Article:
Adding an RTC and OLED to ESP8266-01

dsc_0024Adding an RTC and OLED to ESP8266-01 is fairly easy with I2C. The ESP8266-01 has 4 I/O pins that can be used for  I2C. using the GPIO0 and GPIO2 for sda resp scl is more or less standard.

esp8266-rtcoledI presume you do know how to program the ESP8266. In short: Connect Tx<->Rx (meaning the Tx of your ESP to the Rx of your USB-TTL converter)
Connect Rx<->Tx Connect CH_PD<->Vcc Connect GPIO0 <->Grnd
As both modules already had pull up resistors, I didnt need to add those. If your modules do not, add 4k7 resistors as pull up on the SDA and SCL lines.

/* ************************************
 Read the time from RTC and display on OLED
 with an ESP8266<br> sda=0, scl=2
* *************************************/

// Libraries
#include <Wire.h>
#include "SSD1306.h" // alias for `#include "SSD1306Wire.h"`
#include "RTClib.h" //  Lady Ada
//Object declarations
RTC_DS1307 rtc;            // RTC
SSD1306  display(0x3c, 0, 2);//0x3C being the usual address of the OLED

//Month and Day Arrays. Put in Language of your choice, omitt the 'day' part of the weekdays
char *maand[] =
{
  "Januari", "Februari", "Maart", "April", "Mei", "Juni", "Juli", "Augustus", "September", "Oktober", "November", "December"
};
char *dagen[] = {"Zon", "Maan", "Dins", "Woens", "Donder", "Vrij", "Zater" };


// date and time variables
byte m = 0;    // contains the minutes, refreshed each loop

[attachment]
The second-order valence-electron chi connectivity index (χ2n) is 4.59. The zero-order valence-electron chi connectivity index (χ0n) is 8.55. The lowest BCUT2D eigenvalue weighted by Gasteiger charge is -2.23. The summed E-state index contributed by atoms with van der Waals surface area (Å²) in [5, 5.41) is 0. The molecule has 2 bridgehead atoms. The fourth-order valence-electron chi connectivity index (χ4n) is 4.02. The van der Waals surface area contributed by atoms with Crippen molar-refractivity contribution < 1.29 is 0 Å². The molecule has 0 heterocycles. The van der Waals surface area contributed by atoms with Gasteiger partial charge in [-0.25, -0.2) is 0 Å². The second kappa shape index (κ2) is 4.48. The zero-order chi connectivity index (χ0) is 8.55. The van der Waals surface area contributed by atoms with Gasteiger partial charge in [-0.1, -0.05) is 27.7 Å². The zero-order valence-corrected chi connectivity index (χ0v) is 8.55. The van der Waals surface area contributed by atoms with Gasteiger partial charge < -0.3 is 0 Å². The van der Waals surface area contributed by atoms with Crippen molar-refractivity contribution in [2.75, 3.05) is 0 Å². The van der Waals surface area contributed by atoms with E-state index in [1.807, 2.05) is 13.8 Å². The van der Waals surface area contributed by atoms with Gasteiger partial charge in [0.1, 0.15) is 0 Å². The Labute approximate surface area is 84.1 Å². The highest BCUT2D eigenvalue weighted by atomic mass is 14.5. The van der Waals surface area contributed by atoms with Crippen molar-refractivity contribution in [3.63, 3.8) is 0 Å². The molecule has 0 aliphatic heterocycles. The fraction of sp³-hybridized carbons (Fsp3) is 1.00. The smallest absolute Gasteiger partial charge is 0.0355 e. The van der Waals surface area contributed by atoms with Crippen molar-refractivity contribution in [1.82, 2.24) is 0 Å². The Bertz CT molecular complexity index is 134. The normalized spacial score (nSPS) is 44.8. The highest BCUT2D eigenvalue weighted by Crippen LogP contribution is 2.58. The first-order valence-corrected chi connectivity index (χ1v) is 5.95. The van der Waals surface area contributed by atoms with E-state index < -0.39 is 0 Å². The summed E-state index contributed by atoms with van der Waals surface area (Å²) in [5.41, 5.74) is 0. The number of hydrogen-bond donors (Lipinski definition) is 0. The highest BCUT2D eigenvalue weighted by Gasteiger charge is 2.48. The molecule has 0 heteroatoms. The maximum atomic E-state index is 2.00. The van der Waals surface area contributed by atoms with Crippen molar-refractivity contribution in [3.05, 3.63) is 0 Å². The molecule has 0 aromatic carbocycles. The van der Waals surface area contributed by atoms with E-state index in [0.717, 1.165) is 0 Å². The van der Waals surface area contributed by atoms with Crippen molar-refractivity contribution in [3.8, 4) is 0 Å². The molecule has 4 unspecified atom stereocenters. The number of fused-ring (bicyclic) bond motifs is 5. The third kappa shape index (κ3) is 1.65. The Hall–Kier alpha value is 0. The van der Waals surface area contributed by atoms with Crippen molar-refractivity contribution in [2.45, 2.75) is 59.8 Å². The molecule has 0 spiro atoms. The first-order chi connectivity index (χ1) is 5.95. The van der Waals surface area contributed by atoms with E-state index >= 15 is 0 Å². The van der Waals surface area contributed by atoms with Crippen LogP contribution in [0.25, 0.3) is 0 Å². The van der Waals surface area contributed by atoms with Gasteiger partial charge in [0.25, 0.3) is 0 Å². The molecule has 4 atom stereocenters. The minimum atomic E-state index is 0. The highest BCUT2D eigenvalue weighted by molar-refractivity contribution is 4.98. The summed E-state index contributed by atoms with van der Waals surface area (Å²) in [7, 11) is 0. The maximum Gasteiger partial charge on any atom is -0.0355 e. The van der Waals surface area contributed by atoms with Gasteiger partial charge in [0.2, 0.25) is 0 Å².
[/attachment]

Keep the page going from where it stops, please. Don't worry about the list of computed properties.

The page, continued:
byte h = 0;    // contains the hours, refreshed each loop
byte s = 0;    // contains the seconds, refreshed each loop
byte mo = 0;   // contains the month, refreshes each loop
int j = 0;     // contains the year, refreshed each loop
byte d = 0;    // contains the day (1-31)
byte dag = 0;  // contains day of week (0-6)

void setup() {
  Wire.pins(0, 2);// yes, see text
  Wire.begin(0,2);// 0=sda, 2=scl
  rtc.begin();

// reading of time here only necessary if you want to use it in setup
  DateTime now = rtc.now();
  dag = now.dayOfTheWeek();
  j = now.year();
  mo = now.month();
  d = now.day();
  h = now.hour();
  m = now.minute();
  s = now.second();
  DateTime compiled = DateTime(__DATE__, __TIME__);
  if (now.unixtime() < compiled.unixtime())
  {
    Serial.print(F("Current Unix time"));
    Serial.println(now.unixtime());
    Serial.print(F("Compiled Unix time"));
    Serial.println(compiled.unixtime());
    Serial.println("RTC is older than compile time! Updating");